Blogpost | 04 August 2016

Disaster Displacement and Climate Change: Two New Bodies under Construction

Blog post by Vera Künzel and Alexander Reif, July 2016

The Nansen Initiative, which ended in 2015, developed a comprehensive "Protection Agenda” over the course of 3 years, which to date has been endorsed by over 100 countries. Although not producing new legal regulations, the initiative was pioneering in that it was the first intergovernmental process to work on protecting people displaced across borders by disasters and in the context of climate change. Its focus on exploring existing political instruments in order to close the protection gap has made for a solid foundation for further work. Now next steps are to be taken.

Istanbul: Launching a Platform

Implementing the recommendations of the “Protection Agenda” is the next key step. Therefore, a new body was established and launched at the World Humanitarian Summit in Istanbul in May this year. This so-called Platform on Disaster Displacement will start its work officially in July 2016. Germany will be chair of the Platform's steering group for the next one and a half years and Bangladesh will act as vice-chair. Both committed themselves in Istanbul to protect and assist people displaced by disaster.

The initial Nansen Initiative steering group expanded in number to 18 states, representing both the Global South and North. While the Platform has set out its priorities for the next three years (2016-2019), it is not yet clear how the Protection Agenda will be put into practice.

For many affected countries like Small Island Developing States and their vulnerable populations, it is essential to see this process gain in ambition and urgency.

Fiji's Prime Minister Josaia Voreqe Bainimarama said in Istanbul: "I assure the world that we in Fiji will welcome the people of Kiribati and Tuvalu as Pacific brothers and sisters with open arms. But we will need the assistance of the global community to do so. And the search for a proper framework begins now.”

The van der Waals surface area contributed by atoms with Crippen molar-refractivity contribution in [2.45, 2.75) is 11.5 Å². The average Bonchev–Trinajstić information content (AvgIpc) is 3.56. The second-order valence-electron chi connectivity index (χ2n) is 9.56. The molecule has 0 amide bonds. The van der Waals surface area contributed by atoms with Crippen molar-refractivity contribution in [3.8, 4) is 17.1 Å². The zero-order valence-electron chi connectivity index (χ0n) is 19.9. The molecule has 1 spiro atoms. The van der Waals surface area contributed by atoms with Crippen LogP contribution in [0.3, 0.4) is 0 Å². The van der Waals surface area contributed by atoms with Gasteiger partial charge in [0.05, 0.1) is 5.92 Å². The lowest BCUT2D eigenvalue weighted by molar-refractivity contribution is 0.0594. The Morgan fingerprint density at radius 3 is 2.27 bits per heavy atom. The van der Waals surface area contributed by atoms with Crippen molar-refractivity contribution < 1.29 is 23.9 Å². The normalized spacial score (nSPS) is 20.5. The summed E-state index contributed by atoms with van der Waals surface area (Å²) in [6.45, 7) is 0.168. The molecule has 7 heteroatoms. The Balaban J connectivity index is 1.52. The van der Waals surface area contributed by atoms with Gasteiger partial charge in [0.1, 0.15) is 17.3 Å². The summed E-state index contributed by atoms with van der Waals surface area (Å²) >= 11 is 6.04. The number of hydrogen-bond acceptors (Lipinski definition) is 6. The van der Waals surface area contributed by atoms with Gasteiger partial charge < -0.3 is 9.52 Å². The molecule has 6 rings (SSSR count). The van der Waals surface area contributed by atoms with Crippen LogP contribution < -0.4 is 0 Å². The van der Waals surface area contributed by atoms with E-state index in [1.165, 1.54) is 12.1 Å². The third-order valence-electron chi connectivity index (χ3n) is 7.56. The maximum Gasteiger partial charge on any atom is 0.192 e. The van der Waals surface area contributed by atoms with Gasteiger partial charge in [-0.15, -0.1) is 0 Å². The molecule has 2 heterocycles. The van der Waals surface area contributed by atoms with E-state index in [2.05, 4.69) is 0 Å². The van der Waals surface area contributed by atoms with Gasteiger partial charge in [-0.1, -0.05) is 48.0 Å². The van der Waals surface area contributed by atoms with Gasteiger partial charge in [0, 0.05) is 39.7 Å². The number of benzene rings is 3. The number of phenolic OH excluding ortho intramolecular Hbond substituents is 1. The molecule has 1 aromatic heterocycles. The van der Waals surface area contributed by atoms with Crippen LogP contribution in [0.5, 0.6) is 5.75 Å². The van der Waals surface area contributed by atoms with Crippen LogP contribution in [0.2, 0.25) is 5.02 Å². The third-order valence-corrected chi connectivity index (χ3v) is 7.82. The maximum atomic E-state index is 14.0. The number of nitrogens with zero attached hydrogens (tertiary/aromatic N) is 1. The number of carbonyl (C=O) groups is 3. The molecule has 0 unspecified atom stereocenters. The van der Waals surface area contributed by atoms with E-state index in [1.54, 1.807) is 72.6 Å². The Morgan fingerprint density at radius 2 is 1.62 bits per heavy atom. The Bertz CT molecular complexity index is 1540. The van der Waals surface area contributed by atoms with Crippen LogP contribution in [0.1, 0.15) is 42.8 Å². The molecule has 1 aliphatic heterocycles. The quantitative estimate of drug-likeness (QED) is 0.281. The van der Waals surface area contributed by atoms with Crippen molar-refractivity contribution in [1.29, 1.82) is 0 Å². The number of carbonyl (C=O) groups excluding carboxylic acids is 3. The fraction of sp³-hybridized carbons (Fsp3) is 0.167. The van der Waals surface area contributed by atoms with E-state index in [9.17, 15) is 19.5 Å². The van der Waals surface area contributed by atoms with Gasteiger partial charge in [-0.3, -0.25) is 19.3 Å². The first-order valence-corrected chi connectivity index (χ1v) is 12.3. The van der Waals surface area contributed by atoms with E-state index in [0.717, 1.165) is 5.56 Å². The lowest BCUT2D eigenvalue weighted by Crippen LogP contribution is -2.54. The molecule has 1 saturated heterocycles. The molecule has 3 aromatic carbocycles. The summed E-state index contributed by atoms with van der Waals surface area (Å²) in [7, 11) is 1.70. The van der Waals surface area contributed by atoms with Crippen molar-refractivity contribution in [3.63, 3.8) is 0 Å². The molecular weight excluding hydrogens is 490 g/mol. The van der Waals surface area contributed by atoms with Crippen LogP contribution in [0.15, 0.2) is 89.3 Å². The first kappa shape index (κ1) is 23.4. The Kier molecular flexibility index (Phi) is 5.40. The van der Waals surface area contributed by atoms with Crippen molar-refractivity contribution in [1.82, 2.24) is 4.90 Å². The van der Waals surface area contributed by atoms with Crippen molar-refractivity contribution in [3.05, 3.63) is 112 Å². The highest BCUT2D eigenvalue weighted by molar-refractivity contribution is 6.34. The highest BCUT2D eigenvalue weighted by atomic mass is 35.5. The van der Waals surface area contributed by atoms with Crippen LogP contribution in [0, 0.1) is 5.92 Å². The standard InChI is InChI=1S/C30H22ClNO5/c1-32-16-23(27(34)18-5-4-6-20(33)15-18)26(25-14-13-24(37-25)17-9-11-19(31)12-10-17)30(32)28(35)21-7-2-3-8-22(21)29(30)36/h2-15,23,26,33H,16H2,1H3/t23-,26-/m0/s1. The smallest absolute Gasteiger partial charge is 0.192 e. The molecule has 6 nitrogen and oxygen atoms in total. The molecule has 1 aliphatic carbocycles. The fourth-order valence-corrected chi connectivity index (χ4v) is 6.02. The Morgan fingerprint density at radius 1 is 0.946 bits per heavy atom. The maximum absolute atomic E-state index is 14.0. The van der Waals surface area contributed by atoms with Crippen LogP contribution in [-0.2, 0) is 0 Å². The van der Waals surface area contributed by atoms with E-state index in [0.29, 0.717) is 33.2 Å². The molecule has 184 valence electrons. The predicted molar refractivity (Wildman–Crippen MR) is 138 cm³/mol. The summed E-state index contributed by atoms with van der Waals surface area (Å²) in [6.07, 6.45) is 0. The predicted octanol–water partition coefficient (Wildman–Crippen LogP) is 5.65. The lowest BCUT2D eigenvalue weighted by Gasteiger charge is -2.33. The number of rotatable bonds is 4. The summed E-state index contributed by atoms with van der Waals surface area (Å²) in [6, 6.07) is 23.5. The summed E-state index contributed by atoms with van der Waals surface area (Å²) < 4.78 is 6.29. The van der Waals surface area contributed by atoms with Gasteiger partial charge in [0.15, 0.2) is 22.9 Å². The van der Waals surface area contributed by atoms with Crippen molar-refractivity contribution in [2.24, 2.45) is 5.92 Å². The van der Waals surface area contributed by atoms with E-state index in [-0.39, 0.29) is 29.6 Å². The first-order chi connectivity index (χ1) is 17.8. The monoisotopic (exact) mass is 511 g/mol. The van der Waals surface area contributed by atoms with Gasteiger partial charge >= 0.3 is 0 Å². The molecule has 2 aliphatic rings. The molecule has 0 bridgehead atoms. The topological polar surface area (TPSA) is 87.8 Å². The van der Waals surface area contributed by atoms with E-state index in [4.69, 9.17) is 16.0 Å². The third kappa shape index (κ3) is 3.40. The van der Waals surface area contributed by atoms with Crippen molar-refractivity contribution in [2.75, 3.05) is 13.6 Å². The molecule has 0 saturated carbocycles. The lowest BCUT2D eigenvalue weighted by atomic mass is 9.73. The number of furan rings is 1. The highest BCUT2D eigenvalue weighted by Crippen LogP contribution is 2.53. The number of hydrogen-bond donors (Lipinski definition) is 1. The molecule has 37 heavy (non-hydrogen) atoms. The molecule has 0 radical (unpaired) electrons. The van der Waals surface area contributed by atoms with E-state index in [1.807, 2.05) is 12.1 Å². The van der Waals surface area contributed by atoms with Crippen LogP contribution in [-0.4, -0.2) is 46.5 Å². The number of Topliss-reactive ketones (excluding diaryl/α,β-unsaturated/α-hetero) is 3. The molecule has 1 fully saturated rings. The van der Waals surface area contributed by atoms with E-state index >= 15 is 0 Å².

Aside from the Platform on Disaster Displacement, a “task force” set up by the COP21 Paris climate conference looks to also further anchor and vitalize the issue of climate change and migration in the UN climate negotiations.

Paris: Activating a Task Force

In Paris, the much-talked-about "climate displacement facility" within the draft negotiation text, which looked to act as an international mechanism to coordinate cross-border displacement in the context of climate change, did not ultimately materialize.

Instead, a "task force on climate-related displacement" was established under theWarsaw International Mechanism on Loss and Damage. While the task force is only included in the related decision of the Paris outcome, it is not a part of the legally binding Paris agreement itself.

The concrete focus and priorities - to be reflected in future terms of references - of the task force are also yet to be determined. The Executive Committee of the Warsaw International Mechanism on Loss and Damage will decide about these at its next meeting on 19-23 September 2016. In advance of this, experts were asked to share their perspectives and expertise on internal and cross-border migration displacement and other forms of human mobility, with 21 organisations providing submissions.

Addressing data gaps and policy coherence

As the Nansen Initiative and UNFCCC have already cooperated closely, their two new bodies pose a great opportunity to further strengthen synergies and avoid duplication. Both the task force and the Platform should stand ready to cooperate and coordinate work with each other. During two side events at the Bonn Climate Change Conference in May 2016, policymakers and experts from the Internal Displacement Monitoring Centre (IDMC), the United Nations University (UNU), International Organization for Migration (IOM), and others, discussed the available information to support policymakers in responding to climate-induced displacement as well as the role of the two new bodies. Key challenges remain and have to be addressed immediately, including:

  • Knowledge and data gaps: Slow onset hazards are already affecting and displacing many persons around world, but there are still no assessment tools to assess slow-onset displaced people which could be used to include them systematically into policy;

  • Policy coherence: Diverse and parallel political processes and agendas, e.g. those at UNFCCC, World Humanitarian Summit, Sendai Framework for Disaster Risk Reduction, the 2030 Agenda for Sustainable Development with their Sustainable Development Goals, UN General Assembly, etc. should be brought together to learn lessons from each other and to avoid fragmentation moving forward;

  • Adequate practices to address and implement cross-border disaster displacement

We are interested in seeing how this very crucial work for many affected countries and people will take off and how agendas will be translated into action. No doubt COP22 in Marrakech will provide the next international stage to provide insights into the state of the process.

- This post was first published at TransRe -

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Senior Advisor – Climate Change Adaptation and Human Rights